Ronia has not been digging her bike trailer. While she is apparently the envy of every adult we pass, she longs to pedal under her own steam, to be cushioned from the unavoidable potholes of our hilly neighborhood. She doesn’t understand what the rush is, why I can’t simply ride slower or allow her to take her own balance bike (a bike scooter hybrid with two wheels and no pedals) wherever we need to go, whether we have 10 minutes to get somewhere or are heading across town.
So I sold her on the concept of the trail-a-bike, those magnicificent mutants I first glimpsed while contemplating fatherhood. This seemed to be the best of all worlds: Ronia could pedal, or not, and we would get there in time. I allowed myself to think that I could even take our amalgamated bike on public transit.
I secured the money from Ronia’s grandparents, avid cyclists who enjoy helping their granddaughter along, and headed to our local bike shop.
As we had them bring down the trail-a-bike, a sense of foreboding kicked in. Ronia is a lanky 4-year-old, so much so that she uses, “as long as my legs,” as her default simile. However, trail-a-bikes are tall. The bike clerks were patient… but firm. She was too short. I offered to buy one anyways, but they didn’t want to take my parents’ money for something that would sit in our garage.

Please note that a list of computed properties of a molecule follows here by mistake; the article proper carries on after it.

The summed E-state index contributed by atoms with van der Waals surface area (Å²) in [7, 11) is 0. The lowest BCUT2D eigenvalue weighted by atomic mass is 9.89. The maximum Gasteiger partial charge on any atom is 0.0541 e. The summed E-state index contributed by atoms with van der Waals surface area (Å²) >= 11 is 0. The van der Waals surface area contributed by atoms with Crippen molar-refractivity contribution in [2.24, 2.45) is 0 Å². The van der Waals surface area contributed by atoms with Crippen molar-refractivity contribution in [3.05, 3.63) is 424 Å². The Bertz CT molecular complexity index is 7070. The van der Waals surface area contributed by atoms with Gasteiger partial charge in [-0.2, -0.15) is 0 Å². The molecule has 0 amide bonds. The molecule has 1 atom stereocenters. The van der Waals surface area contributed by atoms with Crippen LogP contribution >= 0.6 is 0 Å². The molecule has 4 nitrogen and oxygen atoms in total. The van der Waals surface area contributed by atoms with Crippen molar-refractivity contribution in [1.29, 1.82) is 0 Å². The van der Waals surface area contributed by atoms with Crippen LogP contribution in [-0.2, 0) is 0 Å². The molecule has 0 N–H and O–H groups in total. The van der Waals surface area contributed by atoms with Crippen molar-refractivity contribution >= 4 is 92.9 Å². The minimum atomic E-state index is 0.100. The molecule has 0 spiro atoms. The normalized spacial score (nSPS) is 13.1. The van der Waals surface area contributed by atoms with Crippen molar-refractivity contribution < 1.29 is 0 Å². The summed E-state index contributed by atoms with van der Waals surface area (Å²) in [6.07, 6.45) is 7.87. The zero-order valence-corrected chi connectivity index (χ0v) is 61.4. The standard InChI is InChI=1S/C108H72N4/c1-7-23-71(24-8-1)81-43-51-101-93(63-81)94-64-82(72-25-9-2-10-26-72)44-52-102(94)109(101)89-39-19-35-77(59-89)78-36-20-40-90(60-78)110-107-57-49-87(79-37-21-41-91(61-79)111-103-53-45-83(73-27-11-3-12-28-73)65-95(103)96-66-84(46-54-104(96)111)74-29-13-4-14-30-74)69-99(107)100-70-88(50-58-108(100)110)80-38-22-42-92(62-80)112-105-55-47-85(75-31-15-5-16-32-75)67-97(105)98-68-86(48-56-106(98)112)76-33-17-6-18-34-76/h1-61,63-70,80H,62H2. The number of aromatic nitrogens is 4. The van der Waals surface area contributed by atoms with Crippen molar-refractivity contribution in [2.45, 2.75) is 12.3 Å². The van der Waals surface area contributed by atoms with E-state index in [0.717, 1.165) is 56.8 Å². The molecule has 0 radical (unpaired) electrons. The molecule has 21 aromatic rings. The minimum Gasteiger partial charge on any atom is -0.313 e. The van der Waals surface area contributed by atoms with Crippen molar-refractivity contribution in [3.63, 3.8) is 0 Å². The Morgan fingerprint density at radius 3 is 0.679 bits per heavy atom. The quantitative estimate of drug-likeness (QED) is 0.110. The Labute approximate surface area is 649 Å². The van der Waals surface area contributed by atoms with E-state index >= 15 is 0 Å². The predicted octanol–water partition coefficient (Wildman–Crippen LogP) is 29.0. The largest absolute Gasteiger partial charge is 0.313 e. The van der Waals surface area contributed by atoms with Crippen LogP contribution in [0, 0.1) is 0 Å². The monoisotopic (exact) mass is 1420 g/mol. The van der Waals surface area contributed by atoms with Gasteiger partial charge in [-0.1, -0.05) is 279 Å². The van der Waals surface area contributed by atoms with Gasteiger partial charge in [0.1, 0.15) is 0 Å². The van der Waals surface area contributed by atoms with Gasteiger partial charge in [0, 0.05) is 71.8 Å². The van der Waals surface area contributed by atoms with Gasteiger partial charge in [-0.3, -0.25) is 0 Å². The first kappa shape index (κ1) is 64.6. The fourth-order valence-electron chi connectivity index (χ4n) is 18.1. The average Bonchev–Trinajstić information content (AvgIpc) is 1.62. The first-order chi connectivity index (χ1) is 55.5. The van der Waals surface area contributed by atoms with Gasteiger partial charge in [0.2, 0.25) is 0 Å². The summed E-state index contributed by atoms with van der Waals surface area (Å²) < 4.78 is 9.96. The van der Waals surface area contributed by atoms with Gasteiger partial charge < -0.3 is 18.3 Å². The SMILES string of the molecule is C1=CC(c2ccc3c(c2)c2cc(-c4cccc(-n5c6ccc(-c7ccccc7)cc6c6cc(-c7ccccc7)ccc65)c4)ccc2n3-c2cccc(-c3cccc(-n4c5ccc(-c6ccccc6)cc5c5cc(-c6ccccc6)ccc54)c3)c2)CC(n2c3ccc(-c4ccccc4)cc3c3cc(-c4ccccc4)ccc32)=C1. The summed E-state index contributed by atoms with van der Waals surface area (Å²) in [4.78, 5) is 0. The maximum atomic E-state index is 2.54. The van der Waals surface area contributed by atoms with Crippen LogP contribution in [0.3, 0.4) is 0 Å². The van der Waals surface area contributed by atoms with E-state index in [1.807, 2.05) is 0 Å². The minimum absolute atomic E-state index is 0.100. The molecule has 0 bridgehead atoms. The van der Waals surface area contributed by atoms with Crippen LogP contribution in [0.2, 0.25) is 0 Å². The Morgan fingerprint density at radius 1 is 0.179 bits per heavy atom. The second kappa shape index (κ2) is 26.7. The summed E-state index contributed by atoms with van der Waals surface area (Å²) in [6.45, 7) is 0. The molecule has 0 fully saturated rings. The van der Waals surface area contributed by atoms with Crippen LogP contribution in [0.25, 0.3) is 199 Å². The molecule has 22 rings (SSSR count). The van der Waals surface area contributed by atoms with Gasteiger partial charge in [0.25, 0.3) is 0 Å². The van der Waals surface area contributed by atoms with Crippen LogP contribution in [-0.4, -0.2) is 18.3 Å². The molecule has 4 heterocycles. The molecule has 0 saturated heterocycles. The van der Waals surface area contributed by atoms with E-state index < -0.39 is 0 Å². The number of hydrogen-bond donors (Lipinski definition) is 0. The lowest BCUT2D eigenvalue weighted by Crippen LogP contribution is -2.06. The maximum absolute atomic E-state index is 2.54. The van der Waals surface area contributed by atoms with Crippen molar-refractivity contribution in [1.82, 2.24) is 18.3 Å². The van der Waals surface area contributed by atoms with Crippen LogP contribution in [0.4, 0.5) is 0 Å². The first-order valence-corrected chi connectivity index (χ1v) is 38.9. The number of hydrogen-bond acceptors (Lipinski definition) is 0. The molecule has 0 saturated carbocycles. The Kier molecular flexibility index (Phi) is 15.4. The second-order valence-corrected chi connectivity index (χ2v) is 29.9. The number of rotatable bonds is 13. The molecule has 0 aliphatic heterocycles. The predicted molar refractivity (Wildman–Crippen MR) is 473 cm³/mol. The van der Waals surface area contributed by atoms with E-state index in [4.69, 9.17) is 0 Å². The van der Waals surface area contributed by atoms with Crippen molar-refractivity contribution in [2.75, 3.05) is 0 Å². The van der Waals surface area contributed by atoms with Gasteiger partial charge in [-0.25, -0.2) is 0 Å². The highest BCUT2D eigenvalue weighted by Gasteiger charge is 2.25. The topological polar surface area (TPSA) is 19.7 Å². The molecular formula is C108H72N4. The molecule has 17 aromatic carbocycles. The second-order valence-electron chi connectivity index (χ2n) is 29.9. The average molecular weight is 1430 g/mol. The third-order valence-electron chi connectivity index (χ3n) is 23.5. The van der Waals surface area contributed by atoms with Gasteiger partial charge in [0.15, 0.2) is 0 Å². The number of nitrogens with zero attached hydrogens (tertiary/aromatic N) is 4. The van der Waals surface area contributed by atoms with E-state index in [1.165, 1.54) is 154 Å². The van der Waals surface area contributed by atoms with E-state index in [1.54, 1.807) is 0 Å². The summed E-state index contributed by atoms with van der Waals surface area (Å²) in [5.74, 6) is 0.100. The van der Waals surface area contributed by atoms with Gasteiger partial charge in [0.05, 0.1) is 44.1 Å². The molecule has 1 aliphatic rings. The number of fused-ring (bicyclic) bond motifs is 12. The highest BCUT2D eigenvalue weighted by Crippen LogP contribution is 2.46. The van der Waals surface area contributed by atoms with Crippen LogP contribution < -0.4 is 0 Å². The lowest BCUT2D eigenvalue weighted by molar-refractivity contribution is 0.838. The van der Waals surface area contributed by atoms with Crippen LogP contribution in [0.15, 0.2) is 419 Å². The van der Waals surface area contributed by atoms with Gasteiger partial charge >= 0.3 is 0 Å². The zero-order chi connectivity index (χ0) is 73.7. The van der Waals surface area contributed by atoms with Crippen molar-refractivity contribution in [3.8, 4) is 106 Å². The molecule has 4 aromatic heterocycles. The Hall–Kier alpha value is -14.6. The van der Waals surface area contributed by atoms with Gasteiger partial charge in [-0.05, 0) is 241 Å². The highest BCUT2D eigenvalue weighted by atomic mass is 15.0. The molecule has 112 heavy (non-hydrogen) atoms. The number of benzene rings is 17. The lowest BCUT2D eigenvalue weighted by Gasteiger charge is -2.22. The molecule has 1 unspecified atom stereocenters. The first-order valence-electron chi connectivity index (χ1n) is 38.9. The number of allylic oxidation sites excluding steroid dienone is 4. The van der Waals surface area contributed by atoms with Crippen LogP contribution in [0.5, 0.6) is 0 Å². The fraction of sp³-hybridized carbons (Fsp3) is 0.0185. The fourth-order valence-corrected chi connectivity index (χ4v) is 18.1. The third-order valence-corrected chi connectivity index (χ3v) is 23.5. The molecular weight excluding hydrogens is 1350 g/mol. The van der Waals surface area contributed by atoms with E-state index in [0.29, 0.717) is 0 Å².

Tears welled up in Ronia’s eyes, and I got the sense she was bravely trying to hold back sobs. How about a bike with pedals? Our eyes saw it at the same time: a pink bike with streamers, training wheels, and “Wild Flower” written on it. Perfect. I bought it, and Ronia rode out, thrilled but frustrated by how hard it was. She could not steer or pedal effectively, and I had to bundle her into the hated trailer along with the bike. But she persisted, and can now make it. She hasn’t learned to brake yet, stopping the bike by putting her feet down as she did on her balance bike. “Please stop talking about it,” she says when I nag her. But she can ride, and even asks for the trailer on occasion.